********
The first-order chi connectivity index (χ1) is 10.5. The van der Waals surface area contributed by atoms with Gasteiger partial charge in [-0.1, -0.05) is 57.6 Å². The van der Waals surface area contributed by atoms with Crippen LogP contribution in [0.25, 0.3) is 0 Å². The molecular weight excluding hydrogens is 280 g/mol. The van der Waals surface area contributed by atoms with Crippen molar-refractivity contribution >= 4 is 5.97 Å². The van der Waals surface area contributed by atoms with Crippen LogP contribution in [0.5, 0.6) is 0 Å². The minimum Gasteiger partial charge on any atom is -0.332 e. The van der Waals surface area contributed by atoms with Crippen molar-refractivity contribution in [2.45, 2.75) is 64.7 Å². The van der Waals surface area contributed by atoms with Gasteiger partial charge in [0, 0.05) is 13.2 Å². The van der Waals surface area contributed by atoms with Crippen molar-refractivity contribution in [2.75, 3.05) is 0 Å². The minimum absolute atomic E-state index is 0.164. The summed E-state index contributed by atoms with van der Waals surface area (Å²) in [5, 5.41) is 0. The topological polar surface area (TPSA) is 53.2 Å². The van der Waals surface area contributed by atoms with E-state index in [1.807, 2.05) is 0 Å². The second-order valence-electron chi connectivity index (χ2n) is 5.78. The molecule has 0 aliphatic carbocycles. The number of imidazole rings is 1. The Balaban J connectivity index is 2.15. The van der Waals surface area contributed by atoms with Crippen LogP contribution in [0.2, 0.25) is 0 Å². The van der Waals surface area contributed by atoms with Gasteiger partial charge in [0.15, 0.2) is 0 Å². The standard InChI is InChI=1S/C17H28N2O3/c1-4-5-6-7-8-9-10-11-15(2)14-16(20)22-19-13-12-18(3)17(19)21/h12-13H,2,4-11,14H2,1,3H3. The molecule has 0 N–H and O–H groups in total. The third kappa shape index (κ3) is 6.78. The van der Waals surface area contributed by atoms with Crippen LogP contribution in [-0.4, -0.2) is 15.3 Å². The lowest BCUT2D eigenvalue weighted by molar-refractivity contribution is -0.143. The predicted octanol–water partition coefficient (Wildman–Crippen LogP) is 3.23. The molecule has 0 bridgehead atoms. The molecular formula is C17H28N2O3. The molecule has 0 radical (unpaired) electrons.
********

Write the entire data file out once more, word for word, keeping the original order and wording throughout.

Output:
The first-order chi connectivity index (χ1) is 10.5. The van der Waals surface area contributed by atoms with Gasteiger partial charge in [-0.1, -0.05) is 57.6 Å². The van der Waals surface area contributed by atoms with Crippen LogP contribution in [0.25, 0.3) is 0 Å². The molecular weight excluding hydrogens is 280 g/mol. The van der Waals surface area contributed by atoms with Crippen molar-refractivity contribution >= 4 is 5.97 Å². The van der Waals surface area contributed by atoms with Crippen LogP contribution in [0.5, 0.6) is 0 Å². The minimum Gasteiger partial charge on any atom is -0.332 e. The van der Waals surface area contributed by atoms with Crippen molar-refractivity contribution in [2.45, 2.75) is 64.7 Å². The van der Waals surface area contributed by atoms with Gasteiger partial charge in [0, 0.05) is 13.2 Å². The van der Waals surface area contributed by atoms with Crippen molar-refractivity contribution in [2.75, 3.05) is 0 Å². The minimum absolute atomic E-state index is 0.164. The summed E-state index contributed by atoms with van der Waals surface area (Å²) in [5, 5.41) is 0. The topological polar surface area (TPSA) is 53.2 Å². The van der Waals surface area contributed by atoms with E-state index in [1.807, 2.05) is 0 Å². The second-order valence-electron chi connectivity index (χ2n) is 5.78. The molecule has 0 aliphatic carbocycles. The number of imidazole rings is 1. The Balaban J connectivity index is 2.15. The van der Waals surface area contributed by atoms with Crippen LogP contribution in [0.2, 0.25) is 0 Å². The van der Waals surface area contributed by atoms with Gasteiger partial charge in [0.15, 0.2) is 0 Å². The standard InChI is InChI=1S/C17H28N2O3/c1-4-5-6-7-8-9-10-11-15(2)14-16(20)22-19-13-12-18(3)17(19)21/h12-13H,2,4-11,14H2,1,3H3. The molecule has 0 N–H and O–H groups in total. The third kappa shape index (κ3) is 6.78. The van der Waals surface area contributed by atoms with Crippen LogP contribution in [-0.4, -0.2) is 15.3 Å². The lowest BCUT2D eigenvalue weighted by molar-refractivity contribution is -0.143. The predicted octanol–water partition coefficient (Wildman–Crippen LogP) is 3.23. The molecule has 0 bridgehead atoms. The molecular formula is C17H28N2O3. The molecule has 0 radical (unpaired) electrons.